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OPP investigates near-head-on collision between two transport trucks

The incident on Highway 11 saw a trucker drive into the ditch to avoid a head-on collision
This image from dash-cam video was captured seconds before a truck driver swerved into the ditch to avoid a head-on collision on Highway 11 (Facebook/Skilled Truckers Canada)

HEARST — Ontario Provincial Police are investigating an incident that saw two transport trucks come close to what would almost certainly have been a disastrous head-on collision.

The incident was posted Tuesday on the Facebook group Skilled Truckers Canada.

According to the post, it happened on Highway 11 near Hearst, and was captured on a dash-cam mounted in one of the tractor-trailers.

The video shows an oncoming transport in the wrong lane, forcing the driver of the other tractor-trailer to veer off the road and into the ditch.

An OPP spokesperson said Wednesday that "there is an open investigation into this" by officers from the Hearst detachment.

The number of collisions and near-collisions on Northern Ontario highways that are being publicized on social media has caught the attention of politicians at Queen's Park.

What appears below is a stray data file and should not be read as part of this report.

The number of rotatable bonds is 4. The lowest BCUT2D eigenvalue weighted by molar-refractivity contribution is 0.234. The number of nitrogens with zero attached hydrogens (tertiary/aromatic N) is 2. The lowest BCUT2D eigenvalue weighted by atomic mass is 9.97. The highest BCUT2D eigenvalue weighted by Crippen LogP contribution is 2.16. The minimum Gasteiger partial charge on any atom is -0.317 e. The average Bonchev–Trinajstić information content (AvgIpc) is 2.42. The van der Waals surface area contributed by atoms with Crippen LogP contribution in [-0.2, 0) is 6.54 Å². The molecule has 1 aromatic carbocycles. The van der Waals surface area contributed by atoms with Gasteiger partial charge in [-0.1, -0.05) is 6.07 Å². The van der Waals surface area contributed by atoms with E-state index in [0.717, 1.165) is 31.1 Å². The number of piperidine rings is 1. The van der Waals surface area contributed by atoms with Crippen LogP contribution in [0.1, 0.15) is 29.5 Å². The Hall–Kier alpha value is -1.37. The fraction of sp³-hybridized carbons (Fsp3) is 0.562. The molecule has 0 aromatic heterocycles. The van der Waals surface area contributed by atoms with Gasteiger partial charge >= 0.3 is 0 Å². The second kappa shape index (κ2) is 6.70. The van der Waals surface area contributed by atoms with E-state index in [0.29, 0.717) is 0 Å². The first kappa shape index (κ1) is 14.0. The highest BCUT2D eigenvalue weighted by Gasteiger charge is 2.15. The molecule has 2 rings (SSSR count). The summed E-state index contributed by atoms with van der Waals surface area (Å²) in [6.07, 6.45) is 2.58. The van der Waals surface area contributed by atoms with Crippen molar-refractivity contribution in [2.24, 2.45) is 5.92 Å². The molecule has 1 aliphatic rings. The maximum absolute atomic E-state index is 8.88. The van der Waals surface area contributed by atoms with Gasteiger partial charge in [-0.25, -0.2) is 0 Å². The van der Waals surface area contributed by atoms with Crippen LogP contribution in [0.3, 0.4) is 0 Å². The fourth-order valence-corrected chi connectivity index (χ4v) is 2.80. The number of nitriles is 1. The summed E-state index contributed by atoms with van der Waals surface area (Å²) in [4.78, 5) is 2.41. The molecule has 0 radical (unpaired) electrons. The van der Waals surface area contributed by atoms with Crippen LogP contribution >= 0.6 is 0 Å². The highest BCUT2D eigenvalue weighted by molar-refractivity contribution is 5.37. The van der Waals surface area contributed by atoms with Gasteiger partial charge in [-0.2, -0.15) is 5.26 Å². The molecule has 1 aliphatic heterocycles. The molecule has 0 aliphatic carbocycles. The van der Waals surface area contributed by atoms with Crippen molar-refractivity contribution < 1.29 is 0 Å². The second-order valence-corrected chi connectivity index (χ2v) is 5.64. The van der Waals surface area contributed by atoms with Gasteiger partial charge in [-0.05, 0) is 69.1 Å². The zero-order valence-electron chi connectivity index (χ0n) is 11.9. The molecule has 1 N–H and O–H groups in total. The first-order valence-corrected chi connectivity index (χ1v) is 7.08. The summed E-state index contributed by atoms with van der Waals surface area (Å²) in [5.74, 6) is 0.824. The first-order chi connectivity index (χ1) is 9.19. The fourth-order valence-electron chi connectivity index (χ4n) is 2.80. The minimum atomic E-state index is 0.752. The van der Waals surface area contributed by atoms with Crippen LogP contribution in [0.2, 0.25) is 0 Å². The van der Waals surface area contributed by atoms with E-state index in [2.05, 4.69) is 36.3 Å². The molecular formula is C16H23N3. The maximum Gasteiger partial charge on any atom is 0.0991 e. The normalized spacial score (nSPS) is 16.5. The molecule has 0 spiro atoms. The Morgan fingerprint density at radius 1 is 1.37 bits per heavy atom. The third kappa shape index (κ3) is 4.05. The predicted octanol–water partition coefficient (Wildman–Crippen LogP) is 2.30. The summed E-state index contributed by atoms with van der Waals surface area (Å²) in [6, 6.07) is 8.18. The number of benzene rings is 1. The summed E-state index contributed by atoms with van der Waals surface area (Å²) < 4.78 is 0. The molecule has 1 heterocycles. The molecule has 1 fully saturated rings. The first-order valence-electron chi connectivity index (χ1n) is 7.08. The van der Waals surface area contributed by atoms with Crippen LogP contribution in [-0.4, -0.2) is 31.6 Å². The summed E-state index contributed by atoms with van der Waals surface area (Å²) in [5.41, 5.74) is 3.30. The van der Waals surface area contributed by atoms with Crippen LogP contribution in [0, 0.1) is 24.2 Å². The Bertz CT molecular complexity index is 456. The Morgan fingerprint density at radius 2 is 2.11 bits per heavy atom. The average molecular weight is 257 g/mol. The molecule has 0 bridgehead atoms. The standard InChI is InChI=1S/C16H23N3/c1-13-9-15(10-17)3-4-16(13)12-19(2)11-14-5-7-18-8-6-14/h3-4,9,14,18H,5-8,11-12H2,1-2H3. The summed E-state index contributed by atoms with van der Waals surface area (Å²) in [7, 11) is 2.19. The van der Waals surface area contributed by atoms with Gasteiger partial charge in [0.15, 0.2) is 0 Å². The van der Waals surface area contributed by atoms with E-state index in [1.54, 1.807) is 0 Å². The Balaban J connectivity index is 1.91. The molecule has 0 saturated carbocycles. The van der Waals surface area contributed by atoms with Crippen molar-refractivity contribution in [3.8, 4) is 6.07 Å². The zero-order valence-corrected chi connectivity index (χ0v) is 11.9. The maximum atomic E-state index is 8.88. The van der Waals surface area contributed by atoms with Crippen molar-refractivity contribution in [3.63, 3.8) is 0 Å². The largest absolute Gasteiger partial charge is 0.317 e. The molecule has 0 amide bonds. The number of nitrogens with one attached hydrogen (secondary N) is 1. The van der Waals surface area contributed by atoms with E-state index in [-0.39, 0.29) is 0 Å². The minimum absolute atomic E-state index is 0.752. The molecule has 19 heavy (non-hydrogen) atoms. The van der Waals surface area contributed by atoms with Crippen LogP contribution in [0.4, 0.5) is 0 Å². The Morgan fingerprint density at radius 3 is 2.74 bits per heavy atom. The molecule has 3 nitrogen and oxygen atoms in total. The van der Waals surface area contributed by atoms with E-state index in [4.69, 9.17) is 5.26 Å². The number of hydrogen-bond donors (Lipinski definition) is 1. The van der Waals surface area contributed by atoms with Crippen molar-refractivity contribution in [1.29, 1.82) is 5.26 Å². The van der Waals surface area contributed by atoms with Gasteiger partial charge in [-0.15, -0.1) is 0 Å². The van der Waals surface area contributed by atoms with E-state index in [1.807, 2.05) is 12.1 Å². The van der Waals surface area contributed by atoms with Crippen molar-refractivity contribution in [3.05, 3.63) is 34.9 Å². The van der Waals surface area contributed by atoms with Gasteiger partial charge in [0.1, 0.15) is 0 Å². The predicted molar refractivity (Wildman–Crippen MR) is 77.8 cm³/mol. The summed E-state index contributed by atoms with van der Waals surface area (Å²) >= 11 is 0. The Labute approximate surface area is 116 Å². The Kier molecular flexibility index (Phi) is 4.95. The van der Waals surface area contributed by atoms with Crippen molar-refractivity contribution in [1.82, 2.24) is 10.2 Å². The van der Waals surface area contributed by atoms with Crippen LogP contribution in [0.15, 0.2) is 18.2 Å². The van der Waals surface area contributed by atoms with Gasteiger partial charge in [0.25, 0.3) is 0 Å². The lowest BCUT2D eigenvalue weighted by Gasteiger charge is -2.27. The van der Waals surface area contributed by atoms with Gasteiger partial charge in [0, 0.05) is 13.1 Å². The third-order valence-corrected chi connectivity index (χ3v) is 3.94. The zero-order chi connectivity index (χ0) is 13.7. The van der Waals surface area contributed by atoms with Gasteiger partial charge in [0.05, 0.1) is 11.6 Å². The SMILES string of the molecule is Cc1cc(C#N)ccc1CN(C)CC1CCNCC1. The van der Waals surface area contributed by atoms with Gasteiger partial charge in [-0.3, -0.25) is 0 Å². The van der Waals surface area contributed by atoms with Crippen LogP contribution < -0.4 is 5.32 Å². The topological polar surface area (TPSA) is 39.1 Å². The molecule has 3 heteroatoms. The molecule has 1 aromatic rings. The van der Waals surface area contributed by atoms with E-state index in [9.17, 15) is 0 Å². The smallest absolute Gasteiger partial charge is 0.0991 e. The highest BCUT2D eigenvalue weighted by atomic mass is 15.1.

On Wednesday in the legislature, Mushkegowuk–James Bay NDP MPP Guy Bourgouin raised the issue with Transportation Minister Prabmeet Sarkaria.

He said it's hard to grasp the meaning of the minister's recent statement that Ontario has among the safest highways in North America "when a Facebook group called Highway 11/17 Kills People exists."

Bourgouin invited the minister to visit that page.

"Hundreds of daily photos of drifted trucks and accidents, and videos of drivers passing on solid double lines, both commercial and personal vehicles," he said.

The New Democrat MPP is lobbying for his own private member's bill that would amend the Highway Traffic Act to include an outright ban on passing on a double yellow line.

Sarkaria reiterated that Ontario has safer roads than other jurisdictions and said the government will continue to work with law enforcement and road-safety advocates to ensure highways stay safe.

When Bourgouin asked if he would commit to passing the new bill, the minister replied that "It's already illegal in Ontario for any driver to dangerously pass any vehicle. Ontario's laws already provide the ability for police to enforce offences where appropriate when someone is driving dangerously."


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